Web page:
The Sampo Generation: Why We Are Seeing the Lowest Fertility Rate of All Time?

Greer Brodie-Hall

23 August, 2018



The Sampo generation, or the “three-giving up generation”, is the new title given to young South Koreans. What are they accused of giving up? Courtship, marriage, and most importantly, having children. South Korea officially has the lowest fertility rate in the world. As of 2017 the country was bearing 360 000 babies per year, which was the first time the country has ever been below 400 000 births. This has become a major concern around the globe for many obvious reasons.

Fertility rates have a direct ripple effect on numerous policy issues, including immigration, housing, labour supply, social safety net, welfare and support for the ageing population. It is predicted that by 2031 a quarter of Canadians will be 65 years or older. This could be a significant problem if the population does not replenish at the rate it must to ensure a stable workforce.

South Korea’s fertility rate, image courtesy of  BBC .

South Korea’s fertility rate, image courtesy of BBC.

Here is an example to analyze one of these problems more closely, a baby boomer’s concern lies in their wealth, which is situated in their homes. A Forbes analyst, Joseph Coughlin, proposes that millennials are less likely to purchase large homes built for big families due to their crippling student debt and fears of raising a family with the expenses attached. This, he argues, will consequently affect the older generation which could lose a large amount of their investment due to the younger generation’s apprehension about having children.

To demonstrate the severity in numbers, from 1960 to 2016, the birth rate on average in the world dropped from 4.9 children per woman to 2.4. The United States has fallen from 3.7 to 1.8, Canada from 3.8 to 1.6, Germany from 2.5 to 1.5, Italy from 2.4 to 1.4, and Japan from 2.0 to 1.4. Even Sweden, which is regarded as one of the developed countries with a better off fertility rate is still only at 1.9 per woman.

So, why are people, specifically women, having less children? People have proposed that it is due to the increase in contraceptives and abortions. When in fact, the abortion rate in the United States saw its lowest record at 14.6 per 1,000 women in 2014, lower than before Roe v. Wade. It is true, however, that the increase in use of contraceptives may have led to a partial reduction in the number of abortions.

Importantly, there is a major gap between the number of children women want (2.7) and the number they end up having (1.8). Reasons include wanting more leisure time and freedom, not having a partner yet, an inability to afford child care costs, not enough paid family leave and a perceived struggle between work and life. These concerns are apparent in many women that choose to prioritize their careers over family life in their 20s. The only age group that has seen a growth in fertility has been women over 40, which speaks to the desire to postpone parenthood.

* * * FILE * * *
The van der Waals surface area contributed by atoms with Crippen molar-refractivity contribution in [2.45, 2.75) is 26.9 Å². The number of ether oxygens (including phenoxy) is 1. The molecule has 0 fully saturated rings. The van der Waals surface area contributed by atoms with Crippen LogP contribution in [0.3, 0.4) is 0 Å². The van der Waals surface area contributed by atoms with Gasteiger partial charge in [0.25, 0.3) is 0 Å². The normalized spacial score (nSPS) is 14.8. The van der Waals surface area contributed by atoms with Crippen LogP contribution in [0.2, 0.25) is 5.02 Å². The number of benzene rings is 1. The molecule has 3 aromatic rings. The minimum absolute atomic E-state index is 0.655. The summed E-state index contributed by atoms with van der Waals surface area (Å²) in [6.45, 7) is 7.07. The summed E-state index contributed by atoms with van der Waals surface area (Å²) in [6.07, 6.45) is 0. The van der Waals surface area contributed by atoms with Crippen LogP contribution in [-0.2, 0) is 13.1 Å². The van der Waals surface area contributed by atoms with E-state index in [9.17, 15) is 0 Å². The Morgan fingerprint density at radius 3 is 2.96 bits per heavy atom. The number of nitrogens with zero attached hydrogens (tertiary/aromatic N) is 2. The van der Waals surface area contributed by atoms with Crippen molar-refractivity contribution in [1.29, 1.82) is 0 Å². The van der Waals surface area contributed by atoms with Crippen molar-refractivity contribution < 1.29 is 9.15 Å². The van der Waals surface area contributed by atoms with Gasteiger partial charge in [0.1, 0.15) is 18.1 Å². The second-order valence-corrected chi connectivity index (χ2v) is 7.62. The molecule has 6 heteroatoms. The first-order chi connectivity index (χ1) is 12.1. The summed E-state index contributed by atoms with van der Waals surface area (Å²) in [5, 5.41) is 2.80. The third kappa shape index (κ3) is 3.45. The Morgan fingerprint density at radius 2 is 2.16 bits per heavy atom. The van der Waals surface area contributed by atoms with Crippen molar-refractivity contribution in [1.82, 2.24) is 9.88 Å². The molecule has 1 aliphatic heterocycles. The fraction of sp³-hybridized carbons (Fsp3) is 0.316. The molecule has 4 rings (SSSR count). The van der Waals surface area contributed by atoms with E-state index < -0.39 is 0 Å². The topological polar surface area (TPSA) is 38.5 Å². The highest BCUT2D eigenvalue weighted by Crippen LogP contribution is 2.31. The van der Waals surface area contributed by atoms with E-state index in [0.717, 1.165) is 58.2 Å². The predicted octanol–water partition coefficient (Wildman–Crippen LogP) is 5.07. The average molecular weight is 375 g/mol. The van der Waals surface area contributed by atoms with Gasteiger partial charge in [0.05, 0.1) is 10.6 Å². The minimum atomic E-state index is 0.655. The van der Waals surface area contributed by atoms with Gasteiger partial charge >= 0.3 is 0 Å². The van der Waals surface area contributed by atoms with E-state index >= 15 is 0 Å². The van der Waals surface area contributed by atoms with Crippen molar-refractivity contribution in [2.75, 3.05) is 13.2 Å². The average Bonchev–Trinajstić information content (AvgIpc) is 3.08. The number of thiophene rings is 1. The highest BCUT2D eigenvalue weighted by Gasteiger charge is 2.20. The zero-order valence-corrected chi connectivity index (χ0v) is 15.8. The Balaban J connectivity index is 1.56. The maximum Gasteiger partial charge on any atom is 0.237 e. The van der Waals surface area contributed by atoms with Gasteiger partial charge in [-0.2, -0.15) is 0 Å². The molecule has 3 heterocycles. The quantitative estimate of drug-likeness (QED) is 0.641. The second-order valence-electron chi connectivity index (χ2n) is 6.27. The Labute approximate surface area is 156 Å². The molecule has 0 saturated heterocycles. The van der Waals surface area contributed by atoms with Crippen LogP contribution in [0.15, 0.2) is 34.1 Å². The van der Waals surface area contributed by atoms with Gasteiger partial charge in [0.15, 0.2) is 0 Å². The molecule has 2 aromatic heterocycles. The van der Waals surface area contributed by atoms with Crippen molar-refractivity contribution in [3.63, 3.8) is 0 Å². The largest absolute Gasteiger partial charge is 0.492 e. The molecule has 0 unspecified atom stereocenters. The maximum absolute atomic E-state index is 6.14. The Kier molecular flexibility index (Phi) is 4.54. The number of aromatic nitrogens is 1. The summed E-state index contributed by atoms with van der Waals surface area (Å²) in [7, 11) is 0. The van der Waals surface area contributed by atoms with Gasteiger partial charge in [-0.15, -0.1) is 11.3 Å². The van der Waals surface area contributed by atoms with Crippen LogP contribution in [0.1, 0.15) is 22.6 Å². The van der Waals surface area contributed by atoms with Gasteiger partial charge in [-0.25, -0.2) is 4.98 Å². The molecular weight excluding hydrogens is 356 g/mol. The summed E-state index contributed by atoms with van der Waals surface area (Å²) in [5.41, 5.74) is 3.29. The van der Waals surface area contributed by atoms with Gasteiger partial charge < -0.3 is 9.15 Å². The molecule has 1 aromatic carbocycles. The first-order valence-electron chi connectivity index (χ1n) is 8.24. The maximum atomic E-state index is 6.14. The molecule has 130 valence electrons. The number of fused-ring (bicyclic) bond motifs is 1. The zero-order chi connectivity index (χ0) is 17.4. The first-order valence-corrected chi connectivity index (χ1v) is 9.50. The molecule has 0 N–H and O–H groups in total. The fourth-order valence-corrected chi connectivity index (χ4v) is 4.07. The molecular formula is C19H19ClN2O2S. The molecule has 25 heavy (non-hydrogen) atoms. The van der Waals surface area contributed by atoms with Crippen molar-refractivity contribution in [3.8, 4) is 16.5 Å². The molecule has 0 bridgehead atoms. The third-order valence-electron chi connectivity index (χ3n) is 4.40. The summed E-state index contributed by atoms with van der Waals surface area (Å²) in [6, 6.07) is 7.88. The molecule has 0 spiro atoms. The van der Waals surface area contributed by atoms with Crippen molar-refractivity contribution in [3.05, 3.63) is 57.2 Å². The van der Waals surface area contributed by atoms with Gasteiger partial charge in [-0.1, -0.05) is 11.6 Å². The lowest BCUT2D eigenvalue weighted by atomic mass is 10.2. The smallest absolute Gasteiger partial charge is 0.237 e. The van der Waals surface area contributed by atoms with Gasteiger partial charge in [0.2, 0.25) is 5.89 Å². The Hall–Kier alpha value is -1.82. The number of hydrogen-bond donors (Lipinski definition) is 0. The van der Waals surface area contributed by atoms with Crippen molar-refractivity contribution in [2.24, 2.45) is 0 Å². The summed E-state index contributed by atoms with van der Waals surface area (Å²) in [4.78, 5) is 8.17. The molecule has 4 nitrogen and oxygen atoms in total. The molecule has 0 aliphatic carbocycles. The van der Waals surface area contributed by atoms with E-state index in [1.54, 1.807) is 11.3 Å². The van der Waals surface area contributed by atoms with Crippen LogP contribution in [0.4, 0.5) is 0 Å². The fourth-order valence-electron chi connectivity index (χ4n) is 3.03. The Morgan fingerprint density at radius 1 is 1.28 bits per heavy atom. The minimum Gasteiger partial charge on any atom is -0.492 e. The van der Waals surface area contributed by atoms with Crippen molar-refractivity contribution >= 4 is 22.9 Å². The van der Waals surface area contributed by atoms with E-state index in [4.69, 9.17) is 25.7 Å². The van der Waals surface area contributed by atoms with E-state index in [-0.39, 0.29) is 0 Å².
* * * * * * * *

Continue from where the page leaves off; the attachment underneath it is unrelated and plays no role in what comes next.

The question remains, why do women feel they must postpone it? There is a direct relationship between what women feel they can accomplish with or without children. Women believe that career and family are mutually exclusive. According to Jang Yun-hwa, she does not want to have children because, “rather than be part of a family, I'd like to be independent and live alone and achieve my dreams.” She feels that men in her country look at women as their “slaves”. On average, a man spends 45 minutes on childcare while a South Korean woman spends nearly 5 times that. When asked about her responsibility to maintain the population, she replies that it is time for the male-dominated culture to go.

A comment like this stems from a perception that women are less likely to be given opportunities at work due to the assumption that they will take time off for a family, or be treated unequally after having children. There is an evident discrimination against women in the workplace around the world. From not being given enough paid leave, to the costly child care expenses (nearly $233,610 for 18 years in Canada), women are not encouraged to pursue a career and a family. This acknowledgement has lead numerous women to forgo having children until they have achieved the success they desire.

Despite living in a country that is now encouraging it’s population to have more children, Chinese employers are guilty of hiring women that already have children, denying pregnancy leave, or letting women go during pregnancy. Women around the world that have been able to climb the ladder tend to be single and childless. However, it is now becoming alarmingly clear that women are using their newfound autonomy to choose their lives first. There is an evident lack of support for working mothers, and this has directly affected the fertility rate. According to Phillip Cohen, “there are no high-fertility countries that are gender equal”.

This is a call to action for governments around the world to improve their family care policies and outdated social norms in order to encourage women to maintain the population size. Having children has steadily become a luxury many men and women cannot afford and do not want. As David Willetts puts it, “feminism is the new natalism,”. Giving women the tools to combine employment and family could be the key to increasing our falling population size. Until women are presented with the equal and deserving policies to maintain a job while being a mother, we will continue to see our populations slowly diminish.